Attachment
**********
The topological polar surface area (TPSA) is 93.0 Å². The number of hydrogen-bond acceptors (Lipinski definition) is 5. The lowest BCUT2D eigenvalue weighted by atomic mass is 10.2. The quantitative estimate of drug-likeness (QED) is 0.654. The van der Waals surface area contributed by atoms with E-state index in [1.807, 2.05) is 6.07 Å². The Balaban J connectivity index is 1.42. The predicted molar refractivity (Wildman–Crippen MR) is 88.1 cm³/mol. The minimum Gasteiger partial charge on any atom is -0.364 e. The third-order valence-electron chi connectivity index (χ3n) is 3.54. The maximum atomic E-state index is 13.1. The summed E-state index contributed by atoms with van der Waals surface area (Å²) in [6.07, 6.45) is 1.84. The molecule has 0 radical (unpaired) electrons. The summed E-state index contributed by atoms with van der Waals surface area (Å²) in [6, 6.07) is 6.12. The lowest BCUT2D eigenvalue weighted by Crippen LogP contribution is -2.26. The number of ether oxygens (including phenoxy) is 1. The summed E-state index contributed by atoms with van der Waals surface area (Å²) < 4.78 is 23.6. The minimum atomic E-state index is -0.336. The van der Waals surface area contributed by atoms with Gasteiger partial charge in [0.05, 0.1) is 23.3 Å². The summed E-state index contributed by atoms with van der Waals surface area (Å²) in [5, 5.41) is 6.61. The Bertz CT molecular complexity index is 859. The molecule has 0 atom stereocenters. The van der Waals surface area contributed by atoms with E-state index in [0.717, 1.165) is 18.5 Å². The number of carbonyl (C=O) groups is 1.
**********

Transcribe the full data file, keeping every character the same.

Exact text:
The topological polar surface area (TPSA) is 93.0 Å². The number of hydrogen-bond acceptors (Lipinski definition) is 5. The lowest BCUT2D eigenvalue weighted by atomic mass is 10.2. The quantitative estimate of drug-likeness (QED) is 0.654. The van der Waals surface area contributed by atoms with E-state index in [1.807, 2.05) is 6.07 Å². The Balaban J connectivity index is 1.42. The predicted molar refractivity (Wildman–Crippen MR) is 88.1 cm³/mol. The minimum Gasteiger partial charge on any atom is -0.364 e. The third-order valence-electron chi connectivity index (χ3n) is 3.54. The maximum atomic E-state index is 13.1. The summed E-state index contributed by atoms with van der Waals surface area (Å²) in [6.07, 6.45) is 1.84. The molecule has 0 radical (unpaired) electrons. The summed E-state index contributed by atoms with van der Waals surface area (Å²) in [6, 6.07) is 6.12. The lowest BCUT2D eigenvalue weighted by Crippen LogP contribution is -2.26. The number of ether oxygens (including phenoxy) is 1. The summed E-state index contributed by atoms with van der Waals surface area (Å²) < 4.78 is 23.6. The minimum atomic E-state index is -0.336. The van der Waals surface area contributed by atoms with Gasteiger partial charge in [0.05, 0.1) is 23.3 Å². The summed E-state index contributed by atoms with van der Waals surface area (Å²) in [5, 5.41) is 6.61. The Bertz CT molecular complexity index is 859. The molecule has 0 atom stereocenters. The van der Waals surface area contributed by atoms with E-state index in [0.717, 1.165) is 18.5 Å². The number of carbonyl (C=O) groups is 1.